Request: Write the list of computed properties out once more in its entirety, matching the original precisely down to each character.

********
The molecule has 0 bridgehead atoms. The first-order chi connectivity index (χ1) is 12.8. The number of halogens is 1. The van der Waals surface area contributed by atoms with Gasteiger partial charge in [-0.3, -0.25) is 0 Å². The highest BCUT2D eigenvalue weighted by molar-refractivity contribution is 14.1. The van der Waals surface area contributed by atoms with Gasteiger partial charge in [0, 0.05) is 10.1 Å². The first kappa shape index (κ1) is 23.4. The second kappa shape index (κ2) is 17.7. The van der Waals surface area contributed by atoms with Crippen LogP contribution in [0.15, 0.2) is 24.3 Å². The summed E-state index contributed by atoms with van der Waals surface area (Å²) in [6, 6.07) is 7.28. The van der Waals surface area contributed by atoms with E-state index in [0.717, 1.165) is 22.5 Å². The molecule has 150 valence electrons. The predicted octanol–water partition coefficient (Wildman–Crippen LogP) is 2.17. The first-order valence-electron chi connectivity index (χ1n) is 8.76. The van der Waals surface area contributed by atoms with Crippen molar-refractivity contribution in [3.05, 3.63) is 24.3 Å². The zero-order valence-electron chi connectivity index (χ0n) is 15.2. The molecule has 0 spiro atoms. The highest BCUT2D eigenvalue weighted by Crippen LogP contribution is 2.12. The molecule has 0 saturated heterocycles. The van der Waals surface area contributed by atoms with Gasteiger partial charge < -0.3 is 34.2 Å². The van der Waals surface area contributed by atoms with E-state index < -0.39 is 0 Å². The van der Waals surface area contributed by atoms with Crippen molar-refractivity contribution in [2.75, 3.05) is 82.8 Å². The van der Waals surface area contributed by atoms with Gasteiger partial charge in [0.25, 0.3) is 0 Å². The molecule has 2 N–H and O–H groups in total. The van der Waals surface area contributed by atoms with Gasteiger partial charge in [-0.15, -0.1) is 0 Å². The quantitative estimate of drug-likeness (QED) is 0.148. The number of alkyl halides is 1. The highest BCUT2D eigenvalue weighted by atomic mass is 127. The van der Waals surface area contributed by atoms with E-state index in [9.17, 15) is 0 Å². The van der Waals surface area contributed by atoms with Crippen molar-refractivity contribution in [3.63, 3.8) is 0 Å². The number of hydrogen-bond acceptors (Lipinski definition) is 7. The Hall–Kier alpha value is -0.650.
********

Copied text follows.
The molecule has 0 bridgehead atoms. The first-order chi connectivity index (χ1) is 12.8. The number of halogens is 1. The van der Waals surface area contributed by atoms with Gasteiger partial charge in [-0.3, -0.25) is 0 Å². The highest BCUT2D eigenvalue weighted by molar-refractivity contribution is 14.1. The van der Waals surface area contributed by atoms with Gasteiger partial charge in [0, 0.05) is 10.1 Å². The first kappa shape index (κ1) is 23.4. The second kappa shape index (κ2) is 17.7. The van der Waals surface area contributed by atoms with Crippen LogP contribution in [0.15, 0.2) is 24.3 Å². The summed E-state index contributed by atoms with van der Waals surface area (Å²) in [6, 6.07) is 7.28. The van der Waals surface area contributed by atoms with E-state index in [0.717, 1.165) is 22.5 Å². The molecule has 150 valence electrons. The predicted octanol–water partition coefficient (Wildman–Crippen LogP) is 2.17. The first-order valence-electron chi connectivity index (χ1n) is 8.76. The van der Waals surface area contributed by atoms with Crippen molar-refractivity contribution in [3.05, 3.63) is 24.3 Å². The zero-order valence-electron chi connectivity index (χ0n) is 15.2. The molecule has 0 spiro atoms. The highest BCUT2D eigenvalue weighted by Crippen LogP contribution is 2.12. The molecule has 0 saturated heterocycles. The van der Waals surface area contributed by atoms with Gasteiger partial charge < -0.3 is 34.2 Å². The van der Waals surface area contributed by atoms with E-state index < -0.39 is 0 Å². The van der Waals surface area contributed by atoms with Crippen molar-refractivity contribution in [2.75, 3.05) is 82.8 Å². The van der Waals surface area contributed by atoms with Gasteiger partial charge in [0.25, 0.3) is 0 Å². The molecule has 2 N–H and O–H groups in total. The van der Waals surface area contributed by atoms with Gasteiger partial charge in [-0.15, -0.1) is 0 Å². The quantitative estimate of drug-likeness (QED) is 0.148. The number of alkyl halides is 1. The highest BCUT2D eigenvalue weighted by atomic mass is 127. The van der Waals surface area contributed by atoms with E-state index in [9.17, 15) is 0 Å². The van der Waals surface area contributed by atoms with Crippen molar-refractivity contribution in [3.63, 3.8) is 0 Å². The number of hydrogen-bond acceptors (Lipinski definition) is 7. The Hall–Kier alpha value is -0.650.